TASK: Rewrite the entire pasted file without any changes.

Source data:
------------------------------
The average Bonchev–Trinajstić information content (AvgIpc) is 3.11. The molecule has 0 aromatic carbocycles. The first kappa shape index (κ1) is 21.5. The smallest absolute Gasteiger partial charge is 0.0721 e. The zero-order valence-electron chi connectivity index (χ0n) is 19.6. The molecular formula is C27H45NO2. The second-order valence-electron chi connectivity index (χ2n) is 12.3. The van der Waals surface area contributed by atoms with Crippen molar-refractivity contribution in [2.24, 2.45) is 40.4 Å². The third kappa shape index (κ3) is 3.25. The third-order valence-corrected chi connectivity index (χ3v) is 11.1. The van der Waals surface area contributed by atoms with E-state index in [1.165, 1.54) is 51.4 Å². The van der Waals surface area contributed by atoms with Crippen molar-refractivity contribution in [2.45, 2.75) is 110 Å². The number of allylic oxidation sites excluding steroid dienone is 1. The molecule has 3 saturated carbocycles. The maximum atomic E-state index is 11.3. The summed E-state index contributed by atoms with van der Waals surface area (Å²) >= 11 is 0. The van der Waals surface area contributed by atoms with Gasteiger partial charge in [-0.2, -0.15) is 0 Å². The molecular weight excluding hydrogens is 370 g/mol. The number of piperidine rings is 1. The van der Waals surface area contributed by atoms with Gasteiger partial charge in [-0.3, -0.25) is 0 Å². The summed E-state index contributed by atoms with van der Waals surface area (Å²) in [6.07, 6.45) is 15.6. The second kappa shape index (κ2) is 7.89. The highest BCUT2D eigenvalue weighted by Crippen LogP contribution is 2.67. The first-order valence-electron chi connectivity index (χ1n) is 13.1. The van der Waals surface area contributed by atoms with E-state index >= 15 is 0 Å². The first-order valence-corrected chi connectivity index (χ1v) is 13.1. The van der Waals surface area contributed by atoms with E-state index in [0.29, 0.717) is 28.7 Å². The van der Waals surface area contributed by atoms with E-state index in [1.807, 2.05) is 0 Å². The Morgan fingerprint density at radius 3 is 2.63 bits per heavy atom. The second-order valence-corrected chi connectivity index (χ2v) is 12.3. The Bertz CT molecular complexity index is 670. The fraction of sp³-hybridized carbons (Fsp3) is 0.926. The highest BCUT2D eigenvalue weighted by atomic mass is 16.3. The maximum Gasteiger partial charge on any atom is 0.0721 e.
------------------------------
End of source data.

The average Bonchev–Trinajstić information content (AvgIpc) is 3.11. The molecule has 0 aromatic carbocycles. The first kappa shape index (κ1) is 21.5. The smallest absolute Gasteiger partial charge is 0.0721 e. The zero-order valence-electron chi connectivity index (χ0n) is 19.6. The molecular formula is C27H45NO2. The second-order valence-electron chi connectivity index (χ2n) is 12.3. The van der Waals surface area contributed by atoms with Crippen molar-refractivity contribution in [2.24, 2.45) is 40.4 Å². The third kappa shape index (κ3) is 3.25. The third-order valence-corrected chi connectivity index (χ3v) is 11.1. The van der Waals surface area contributed by atoms with E-state index in [1.165, 1.54) is 51.4 Å². The van der Waals surface area contributed by atoms with Crippen molar-refractivity contribution in [2.45, 2.75) is 110 Å². The number of allylic oxidation sites excluding steroid dienone is 1. The molecule has 3 saturated carbocycles. The maximum atomic E-state index is 11.3. The summed E-state index contributed by atoms with van der Waals surface area (Å²) >= 11 is 0. The van der Waals surface area contributed by atoms with Gasteiger partial charge in [-0.2, -0.15) is 0 Å². The molecular weight excluding hydrogens is 370 g/mol. The number of piperidine rings is 1. The van der Waals surface area contributed by atoms with Gasteiger partial charge in [-0.3, -0.25) is 0 Å². The summed E-state index contributed by atoms with van der Waals surface area (Å²) in [6.07, 6.45) is 15.6. The second kappa shape index (κ2) is 7.89. The highest BCUT2D eigenvalue weighted by Crippen LogP contribution is 2.67. The first-order valence-electron chi connectivity index (χ1n) is 13.1. The van der Waals surface area contributed by atoms with E-state index >= 15 is 0 Å². The first-order valence-corrected chi connectivity index (χ1v) is 13.1. The van der Waals surface area contributed by atoms with E-state index in [0.29, 0.717) is 28.7 Å². The van der Waals surface area contributed by atoms with E-state index in [1.807, 2.05) is 0 Å². The Morgan fingerprint density at radius 3 is 2.63 bits per heavy atom. The second-order valence-corrected chi connectivity index (χ2v) is 12.3. The Bertz CT molecular complexity index is 670. The fraction of sp³-hybridized carbons (Fsp3) is 0.926. The highest BCUT2D eigenvalue weighted by atomic mass is 16.3. The maximum Gasteiger partial charge on any atom is 0.0721 e.